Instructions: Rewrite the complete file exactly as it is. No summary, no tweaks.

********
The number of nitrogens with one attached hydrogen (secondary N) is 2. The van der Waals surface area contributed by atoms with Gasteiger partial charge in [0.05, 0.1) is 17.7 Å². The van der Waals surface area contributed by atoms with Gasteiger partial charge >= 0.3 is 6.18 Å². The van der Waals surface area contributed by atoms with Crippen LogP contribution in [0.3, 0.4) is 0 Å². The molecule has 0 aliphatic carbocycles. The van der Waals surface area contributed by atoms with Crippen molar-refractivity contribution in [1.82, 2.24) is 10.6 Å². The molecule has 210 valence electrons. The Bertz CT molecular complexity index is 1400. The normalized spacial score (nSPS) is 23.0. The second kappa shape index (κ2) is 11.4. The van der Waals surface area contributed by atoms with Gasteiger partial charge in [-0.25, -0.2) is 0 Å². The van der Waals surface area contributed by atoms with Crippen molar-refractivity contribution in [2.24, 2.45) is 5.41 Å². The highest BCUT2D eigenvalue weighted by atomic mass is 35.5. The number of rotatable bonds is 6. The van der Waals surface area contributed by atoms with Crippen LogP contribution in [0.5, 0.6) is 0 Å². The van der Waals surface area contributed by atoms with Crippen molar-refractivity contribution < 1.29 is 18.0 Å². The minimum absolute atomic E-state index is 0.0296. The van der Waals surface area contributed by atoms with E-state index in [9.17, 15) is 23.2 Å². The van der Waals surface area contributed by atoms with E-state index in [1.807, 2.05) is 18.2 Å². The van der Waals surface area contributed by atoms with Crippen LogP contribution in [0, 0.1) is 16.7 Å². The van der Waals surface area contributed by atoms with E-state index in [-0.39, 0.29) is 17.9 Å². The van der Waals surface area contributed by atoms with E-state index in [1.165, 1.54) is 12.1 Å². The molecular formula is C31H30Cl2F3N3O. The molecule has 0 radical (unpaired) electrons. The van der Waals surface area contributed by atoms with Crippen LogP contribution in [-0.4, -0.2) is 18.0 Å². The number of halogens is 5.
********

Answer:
The number of nitrogens with one attached hydrogen (secondary N) is 2. The van der Waals surface area contributed by atoms with Gasteiger partial charge in [0.05, 0.1) is 17.7 Å². The van der Waals surface area contributed by atoms with Gasteiger partial charge >= 0.3 is 6.18 Å². The van der Waals surface area contributed by atoms with Crippen LogP contribution in [0.3, 0.4) is 0 Å². The molecule has 0 aliphatic carbocycles. The van der Waals surface area contributed by atoms with Crippen molar-refractivity contribution in [1.82, 2.24) is 10.6 Å². The molecule has 210 valence electrons. The Bertz CT molecular complexity index is 1400. The normalized spacial score (nSPS) is 23.0. The second kappa shape index (κ2) is 11.4. The van der Waals surface area contributed by atoms with Gasteiger partial charge in [-0.25, -0.2) is 0 Å². The van der Waals surface area contributed by atoms with Crippen molar-refractivity contribution in [2.24, 2.45) is 5.41 Å². The highest BCUT2D eigenvalue weighted by atomic mass is 35.5. The number of rotatable bonds is 6. The van der Waals surface area contributed by atoms with Crippen LogP contribution in [0.5, 0.6) is 0 Å². The van der Waals surface area contributed by atoms with Crippen molar-refractivity contribution < 1.29 is 18.0 Å². The minimum absolute atomic E-state index is 0.0296. The van der Waals surface area contributed by atoms with E-state index in [9.17, 15) is 23.2 Å². The van der Waals surface area contributed by atoms with E-state index in [1.807, 2.05) is 18.2 Å². The van der Waals surface area contributed by atoms with Crippen LogP contribution in [0, 0.1) is 16.7 Å². The van der Waals surface area contributed by atoms with E-state index in [-0.39, 0.29) is 17.9 Å². The van der Waals surface area contributed by atoms with E-state index in [1.165, 1.54) is 12.1 Å². The molecular formula is C31H30Cl2F3N3O. The molecule has 0 radical (unpaired) electrons. The van der Waals surface area contributed by atoms with Crippen LogP contribution in [-0.4, -0.2) is 18.0 Å². The number of halogens is 5.